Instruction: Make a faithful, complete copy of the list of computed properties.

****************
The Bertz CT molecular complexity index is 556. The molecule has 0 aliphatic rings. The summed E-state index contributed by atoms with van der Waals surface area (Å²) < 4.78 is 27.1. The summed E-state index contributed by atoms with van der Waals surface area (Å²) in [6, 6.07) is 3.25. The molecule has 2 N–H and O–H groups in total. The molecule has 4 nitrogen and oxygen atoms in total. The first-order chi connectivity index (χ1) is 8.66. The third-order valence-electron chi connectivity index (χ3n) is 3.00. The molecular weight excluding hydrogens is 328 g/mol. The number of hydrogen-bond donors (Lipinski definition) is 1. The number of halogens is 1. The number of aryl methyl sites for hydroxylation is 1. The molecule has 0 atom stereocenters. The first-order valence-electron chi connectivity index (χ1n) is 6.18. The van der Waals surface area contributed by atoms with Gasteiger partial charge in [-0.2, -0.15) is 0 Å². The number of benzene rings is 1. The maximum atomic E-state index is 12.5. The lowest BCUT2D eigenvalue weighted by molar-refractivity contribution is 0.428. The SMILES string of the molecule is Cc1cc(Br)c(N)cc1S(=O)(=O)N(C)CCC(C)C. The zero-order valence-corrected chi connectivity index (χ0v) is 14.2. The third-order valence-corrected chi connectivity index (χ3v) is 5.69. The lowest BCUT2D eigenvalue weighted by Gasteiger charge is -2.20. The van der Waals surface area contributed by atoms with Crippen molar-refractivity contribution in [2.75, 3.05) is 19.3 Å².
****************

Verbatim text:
The Bertz CT molecular complexity index is 556. The molecule has 0 aliphatic rings. The summed E-state index contributed by atoms with van der Waals surface area (Å²) < 4.78 is 27.1. The summed E-state index contributed by atoms with van der Waals surface area (Å²) in [6, 6.07) is 3.25. The molecule has 2 N–H and O–H groups in total. The molecule has 4 nitrogen and oxygen atoms in total. The first-order chi connectivity index (χ1) is 8.66. The third-order valence-electron chi connectivity index (χ3n) is 3.00. The molecular weight excluding hydrogens is 328 g/mol. The number of hydrogen-bond donors (Lipinski definition) is 1. The number of halogens is 1. The number of aryl methyl sites for hydroxylation is 1. The molecule has 0 atom stereocenters. The first-order valence-electron chi connectivity index (χ1n) is 6.18. The van der Waals surface area contributed by atoms with Gasteiger partial charge in [-0.2, -0.15) is 0 Å². The number of benzene rings is 1. The maximum atomic E-state index is 12.5. The lowest BCUT2D eigenvalue weighted by molar-refractivity contribution is 0.428. The SMILES string of the molecule is Cc1cc(Br)c(N)cc1S(=O)(=O)N(C)CCC(C)C. The zero-order valence-corrected chi connectivity index (χ0v) is 14.2. The third-order valence-corrected chi connectivity index (χ3v) is 5.69. The lowest BCUT2D eigenvalue weighted by Gasteiger charge is -2.20. The van der Waals surface area contributed by atoms with Crippen molar-refractivity contribution in [2.75, 3.05) is 19.3 Å².